March 24, 2023

Trending now on social media is an ostrich running amok in a subdivision at Teachers Village in Quezon City. With the current woes brought about by the pandemic, the sight is a big break for and a chance for the much needed laughter sorely missed nowadays. The video ends with the ostrich attempting to get out of the subdivision gates and the security guards blocking his exit by lowering down the wooden barrier while saying, “Hindi ka pwedeng dumaan dito kasi wala kang gate pass” or words to the effect. With the crisis, our people were ready for every surprise that would hit them but for some, this takes the cake.
For those who in their childhood or even teens and adulthood, remember the ostrich-sized Big Bird hanging out with the Sesame Street gang? He was an eight-foot two-inch tall bright yellow a canary who roller and ice skates, dances, swims, sings, writes poetry, draw and even ride a unicycle, a common sight during campaign periods here and there.
The ostrich is the fastest runner among any birds or other two-legged animals, sprinting at over 70 kilometers per hour, covering up to five meters in a single stride.
The escaped ostrich followed his instincts to sprint. With the virus spreading like wildfire, we too would want to run away from it all right now, but where to?
The common picture that comes into mind when an ostrich is mentioned is the goofiest birds on the planet bird who sticks his head in the sand. With its bald head, long neck, and giant scruffy feathers, it doesn’t look that special, but these facts will surprise you. The ostrich is bigger than any other bird in the world but its brain is smaller than its eye – it would hardly fill a teaspoon. Like some knuckleheads in government called Tsars, Tsaring, or their leader who recently snapped at medical frontliners accusing them of staging a revolution when they were merely begging for a timeout.
Reminds me of a story: A man walked into Luisa’s Café restaurant with a full-grown ostrich named Tsar behind him. As he sat down, the waitress came over for his order. “I’ll have a siopao, mami, and a coke.” Turning to Tsar, he asked, “Ikaw?”“I’ll have the same,” was the reply. Thereafter, he approached Nora for the bill. “P123.60 po,” said the cashier.
So, the man reached into his pocket and pulled out the exact change for payment. The next day, the man and Tsar came again. Same order. Again, the man reached into his pocket and paid with exact change. This became a routine until one evening, the two entered again. “The usual?” asked the waitress. “No, it is Friday night, so I will have “Sam Look”, soyed chicken and beer,” said the man. “Same for me,” said Tsar. Then the bill. “That will be P532.21.” Once again the man pulled the exact change out of his pocket and paid. Nora couldn’t hold back her curiosity any longer.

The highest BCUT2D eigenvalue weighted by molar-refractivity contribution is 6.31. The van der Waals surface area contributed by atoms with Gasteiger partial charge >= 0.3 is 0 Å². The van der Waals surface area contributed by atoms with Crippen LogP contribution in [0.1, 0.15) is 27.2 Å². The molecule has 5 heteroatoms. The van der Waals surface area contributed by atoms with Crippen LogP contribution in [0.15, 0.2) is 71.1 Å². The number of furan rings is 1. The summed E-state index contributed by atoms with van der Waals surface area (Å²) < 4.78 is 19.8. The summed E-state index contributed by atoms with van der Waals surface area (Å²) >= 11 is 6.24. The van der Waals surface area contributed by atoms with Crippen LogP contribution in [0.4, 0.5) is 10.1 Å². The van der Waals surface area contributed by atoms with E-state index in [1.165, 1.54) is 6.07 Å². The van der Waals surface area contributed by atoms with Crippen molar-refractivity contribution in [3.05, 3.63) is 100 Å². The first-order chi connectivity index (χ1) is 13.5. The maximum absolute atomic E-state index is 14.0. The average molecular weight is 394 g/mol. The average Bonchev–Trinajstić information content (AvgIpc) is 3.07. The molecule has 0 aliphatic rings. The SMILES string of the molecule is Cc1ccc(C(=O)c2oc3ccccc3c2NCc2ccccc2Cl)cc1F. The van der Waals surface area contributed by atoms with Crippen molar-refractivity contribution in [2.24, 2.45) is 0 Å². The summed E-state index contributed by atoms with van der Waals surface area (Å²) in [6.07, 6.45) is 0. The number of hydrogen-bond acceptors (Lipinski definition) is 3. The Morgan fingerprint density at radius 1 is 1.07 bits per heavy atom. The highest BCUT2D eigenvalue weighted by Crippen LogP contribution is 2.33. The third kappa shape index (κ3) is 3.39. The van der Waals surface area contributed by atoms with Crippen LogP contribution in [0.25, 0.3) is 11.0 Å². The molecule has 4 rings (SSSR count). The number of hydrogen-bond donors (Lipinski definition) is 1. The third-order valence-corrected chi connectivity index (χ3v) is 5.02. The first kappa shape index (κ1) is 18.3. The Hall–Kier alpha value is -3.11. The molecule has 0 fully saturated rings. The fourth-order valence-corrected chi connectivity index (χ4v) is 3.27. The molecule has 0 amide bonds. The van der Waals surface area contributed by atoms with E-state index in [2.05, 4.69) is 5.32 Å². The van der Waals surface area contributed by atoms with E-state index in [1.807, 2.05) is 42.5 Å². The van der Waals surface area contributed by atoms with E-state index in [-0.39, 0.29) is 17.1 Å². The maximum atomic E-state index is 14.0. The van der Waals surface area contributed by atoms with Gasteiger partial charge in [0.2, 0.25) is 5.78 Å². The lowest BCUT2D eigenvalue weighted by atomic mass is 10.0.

“Excuse me, sir. How do you manage to always come up with the exact change out of your pocket every time?”
“Well, several years ago I was cleaning the attic and I found an old lamp. When I rubbed it a Genie appeared and offered me two wishes. My first wish was that if I ever had to pay for anything, I would just put my hand in my pocket and the right amount of money would always be there.”
“That’s brilliant!” said Nora. “Most people would wish for a billion pesos or something, but you’ll always be as rich as you want for as long as you live!”
“That’s right. Whether it’s a gallon of milk or a Fortuner, the exact money is always there,” said the man.
Nora asked again, “One other thing, sir, what’s with the ostrich?”
The man sighed, paused, and answered, “My second wish was for a tall dumb chick with long legs who agrees with everything I say.” Wish granted!
CNN reported that the big bird has been recaptured and returned to the owner who lives in the subdivision.
Under Republic Act 9147, or the law providing for the conservation and protection of wildlife resources and their habitats, he is allowed to take care of the ostrich as a pet so long as the keeper holds a Certificate of Wildlife Registration. The law says the possession of wildlife is illegal unless the person can prove “financial and technical capability and facility” to take care of the animal. So, the Department of Environment and Natural Resources presumed that since the owner lives in a subdivision, he qualifies. Medyo judgmental.
So, one can keep a lion, tiger, or a snake in his house. His neighbor though owns a giraffe as a pet and if it enters into a race with the ostrich, I am sure it would be “neck and neck” the whole way. Tsaring!